The Clockwork Dynasty is set in the present and the past, while your other books are set in the near future. With your near future books, you get to essentially create the world so how is it different writing for eras that already exist and things that have already happened?

That’s a good question. With my near future books I get to project out a few years and it certainly draws more on the science/technology background and projecting out what the future of those will be. This was a lot more character driven, so it was less an intellectual exercise of ‘let’s put together a near future that’s consistent with the technology we have’ – which is very fun – but more about a super rich experience from a character’s point of view. You wake up and your this ‘thing’ in the 17th c. and you have to figure out the culture, the people, the way things work – it’s much more experiential vs. world building. You get to see all this stuff that’s already happened in a new light. I got to go back to some of the periods of history that I find interesting. It was a lot different than writing the other books.

What was it about these past automatons/clockworks of the past, that drew you?

Today’s society is very obsessed with the latest/greatest gadget and there’s a hubris in that. I love worlds like Lord of the Rings, Dune, or Star Wars where the old technology is the ‘good’ technology – you know “they don’t make them like that anymore”. You look back to look forward and there’s a respect in that. We’ve been obsessed with building technology for centuries and we still are. What I found interesting in researching these ancient robots, automatons, is that not only have we always built and been obsessed with technology, but with ourselves and the idea of recreating our abilities in the form of artifacts that are like us. These robots. Something about this intrinsic need…I love it. We think of robots as some chrome, killer, sci/fi, future technology and it’s not true. We’ve always been obsessed with it.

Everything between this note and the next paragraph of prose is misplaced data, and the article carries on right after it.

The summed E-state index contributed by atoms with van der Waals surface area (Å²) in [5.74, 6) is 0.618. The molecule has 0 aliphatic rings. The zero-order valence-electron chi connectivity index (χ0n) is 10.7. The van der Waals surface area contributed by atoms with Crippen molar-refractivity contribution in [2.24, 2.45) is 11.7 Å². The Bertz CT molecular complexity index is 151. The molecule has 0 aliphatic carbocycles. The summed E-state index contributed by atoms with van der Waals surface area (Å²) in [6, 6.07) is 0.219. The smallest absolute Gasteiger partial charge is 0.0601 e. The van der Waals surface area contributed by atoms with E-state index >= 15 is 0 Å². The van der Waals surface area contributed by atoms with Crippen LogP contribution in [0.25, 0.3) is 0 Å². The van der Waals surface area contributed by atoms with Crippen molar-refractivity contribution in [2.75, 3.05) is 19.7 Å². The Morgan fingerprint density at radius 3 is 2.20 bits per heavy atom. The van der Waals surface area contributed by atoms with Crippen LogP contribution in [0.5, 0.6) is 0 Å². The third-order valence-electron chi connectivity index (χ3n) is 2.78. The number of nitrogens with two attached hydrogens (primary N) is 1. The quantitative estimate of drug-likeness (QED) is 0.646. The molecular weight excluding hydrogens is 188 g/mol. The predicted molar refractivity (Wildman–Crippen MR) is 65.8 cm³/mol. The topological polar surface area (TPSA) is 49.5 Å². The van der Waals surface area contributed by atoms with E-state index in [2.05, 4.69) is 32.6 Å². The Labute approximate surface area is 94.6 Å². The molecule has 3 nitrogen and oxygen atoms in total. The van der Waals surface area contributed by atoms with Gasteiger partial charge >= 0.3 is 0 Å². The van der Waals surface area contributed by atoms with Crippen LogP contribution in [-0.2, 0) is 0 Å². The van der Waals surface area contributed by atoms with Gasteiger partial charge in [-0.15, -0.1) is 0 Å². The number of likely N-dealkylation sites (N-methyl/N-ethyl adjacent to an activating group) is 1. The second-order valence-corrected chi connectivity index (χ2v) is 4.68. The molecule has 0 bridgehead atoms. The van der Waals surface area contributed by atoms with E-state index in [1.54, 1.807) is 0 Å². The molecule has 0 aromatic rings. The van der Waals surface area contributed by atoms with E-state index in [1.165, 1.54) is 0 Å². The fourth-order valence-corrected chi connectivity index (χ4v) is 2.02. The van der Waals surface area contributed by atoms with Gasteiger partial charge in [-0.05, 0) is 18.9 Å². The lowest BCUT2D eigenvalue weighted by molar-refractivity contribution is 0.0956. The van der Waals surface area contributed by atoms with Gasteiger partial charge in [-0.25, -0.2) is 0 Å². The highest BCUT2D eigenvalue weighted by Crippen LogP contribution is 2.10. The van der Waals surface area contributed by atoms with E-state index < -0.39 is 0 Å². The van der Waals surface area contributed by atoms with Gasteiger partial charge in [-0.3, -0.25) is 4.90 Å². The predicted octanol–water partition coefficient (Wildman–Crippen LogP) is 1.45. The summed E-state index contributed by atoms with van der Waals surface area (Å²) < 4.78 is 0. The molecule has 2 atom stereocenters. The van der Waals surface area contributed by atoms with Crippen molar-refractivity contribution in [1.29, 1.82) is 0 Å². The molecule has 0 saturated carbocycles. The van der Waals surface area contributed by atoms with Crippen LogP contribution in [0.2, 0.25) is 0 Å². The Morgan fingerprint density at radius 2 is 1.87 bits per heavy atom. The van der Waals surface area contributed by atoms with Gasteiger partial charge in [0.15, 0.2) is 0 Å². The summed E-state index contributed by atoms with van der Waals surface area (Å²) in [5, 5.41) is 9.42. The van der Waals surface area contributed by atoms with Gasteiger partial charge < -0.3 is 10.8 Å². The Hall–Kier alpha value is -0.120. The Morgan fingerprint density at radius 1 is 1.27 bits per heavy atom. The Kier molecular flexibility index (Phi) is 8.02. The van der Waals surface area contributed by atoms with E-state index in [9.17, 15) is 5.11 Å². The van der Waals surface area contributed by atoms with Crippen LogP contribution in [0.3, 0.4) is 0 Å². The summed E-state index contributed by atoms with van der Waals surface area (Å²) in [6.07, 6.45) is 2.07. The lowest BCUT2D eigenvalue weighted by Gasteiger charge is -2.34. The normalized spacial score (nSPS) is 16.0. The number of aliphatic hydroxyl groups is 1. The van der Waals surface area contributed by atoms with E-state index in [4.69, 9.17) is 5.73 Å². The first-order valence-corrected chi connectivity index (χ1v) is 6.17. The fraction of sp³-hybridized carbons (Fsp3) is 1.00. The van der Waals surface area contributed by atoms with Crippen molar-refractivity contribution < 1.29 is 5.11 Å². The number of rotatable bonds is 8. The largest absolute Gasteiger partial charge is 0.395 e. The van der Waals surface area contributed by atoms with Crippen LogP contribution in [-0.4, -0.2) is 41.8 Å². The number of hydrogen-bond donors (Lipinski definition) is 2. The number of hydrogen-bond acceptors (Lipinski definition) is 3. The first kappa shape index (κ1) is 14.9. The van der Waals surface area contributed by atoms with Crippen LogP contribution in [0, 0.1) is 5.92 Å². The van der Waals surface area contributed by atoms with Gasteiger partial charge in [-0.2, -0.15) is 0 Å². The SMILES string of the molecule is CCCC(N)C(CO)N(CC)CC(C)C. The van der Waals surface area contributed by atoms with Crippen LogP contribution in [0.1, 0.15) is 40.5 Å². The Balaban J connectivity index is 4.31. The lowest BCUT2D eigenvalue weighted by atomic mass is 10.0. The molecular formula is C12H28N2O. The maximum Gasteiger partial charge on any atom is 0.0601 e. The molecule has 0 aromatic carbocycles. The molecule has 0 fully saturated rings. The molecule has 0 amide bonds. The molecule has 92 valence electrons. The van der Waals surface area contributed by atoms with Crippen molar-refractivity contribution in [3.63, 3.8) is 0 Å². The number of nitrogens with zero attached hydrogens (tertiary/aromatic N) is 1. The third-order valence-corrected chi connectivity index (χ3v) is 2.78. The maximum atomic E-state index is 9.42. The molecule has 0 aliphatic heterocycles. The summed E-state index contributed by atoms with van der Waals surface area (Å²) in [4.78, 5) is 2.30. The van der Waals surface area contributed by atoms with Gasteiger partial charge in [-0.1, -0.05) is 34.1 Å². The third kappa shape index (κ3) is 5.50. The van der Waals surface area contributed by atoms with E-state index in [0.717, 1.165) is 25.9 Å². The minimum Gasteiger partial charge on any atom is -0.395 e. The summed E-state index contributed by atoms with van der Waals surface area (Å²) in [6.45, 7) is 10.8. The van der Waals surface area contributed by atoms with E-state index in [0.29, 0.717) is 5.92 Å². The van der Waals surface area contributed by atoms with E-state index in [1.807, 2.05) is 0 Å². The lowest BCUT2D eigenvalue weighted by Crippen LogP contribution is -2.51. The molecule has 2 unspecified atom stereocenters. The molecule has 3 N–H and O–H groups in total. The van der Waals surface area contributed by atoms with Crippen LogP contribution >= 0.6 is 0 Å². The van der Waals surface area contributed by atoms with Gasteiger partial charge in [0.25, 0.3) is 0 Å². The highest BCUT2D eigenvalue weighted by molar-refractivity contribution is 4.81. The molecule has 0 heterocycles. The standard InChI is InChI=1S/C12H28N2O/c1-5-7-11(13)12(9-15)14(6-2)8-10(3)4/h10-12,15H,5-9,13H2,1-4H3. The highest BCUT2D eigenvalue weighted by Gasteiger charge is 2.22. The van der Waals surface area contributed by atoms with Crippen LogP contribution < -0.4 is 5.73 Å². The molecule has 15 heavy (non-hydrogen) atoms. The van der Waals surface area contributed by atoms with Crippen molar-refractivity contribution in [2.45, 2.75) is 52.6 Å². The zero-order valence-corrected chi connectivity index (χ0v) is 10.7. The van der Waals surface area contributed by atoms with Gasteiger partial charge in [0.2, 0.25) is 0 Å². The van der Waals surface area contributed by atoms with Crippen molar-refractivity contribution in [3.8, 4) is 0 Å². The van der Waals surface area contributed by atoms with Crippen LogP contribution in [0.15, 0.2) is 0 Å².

It was a change of pace for me and I respect the triumphs our ancestors have.

You have a background in robots, A.I. and computer science and this obviously influences your work.

Yeah you don’t get a degree in those fields unless you’re really fascinated by it.

So was there something you read as a child that influenced you to explore these fields?

In terms of being a kid, I loved short stories, pulp science fiction especially.

In terms of this novel, the Antikythera Mechanism really influenced me. In 1900 they discover this chunk of bronze in a shipwreck off the coast of Greece and these sponge divers hold their breaths and bring this thing up, and for 80 years they don’t know what it is and then they realize it’s a computer. It’s recognized as the world’s first analog computer. What’s interesting about that is that we found something that was over 2000 years old and it took us 80 years to come up with the technology to tell us what it is. Then you wonder, how much else is out there staring us in the face and we don’t have the technology yet to tell us what it is. So that really inspired me. A lot of what happens in this novel is that these automatons exist and don’t understand how they’re made, so they’re waiting on our technology to advance enough to tell them. Meanwhile they are manipulating and pushing our society towards this technological future for their own gain.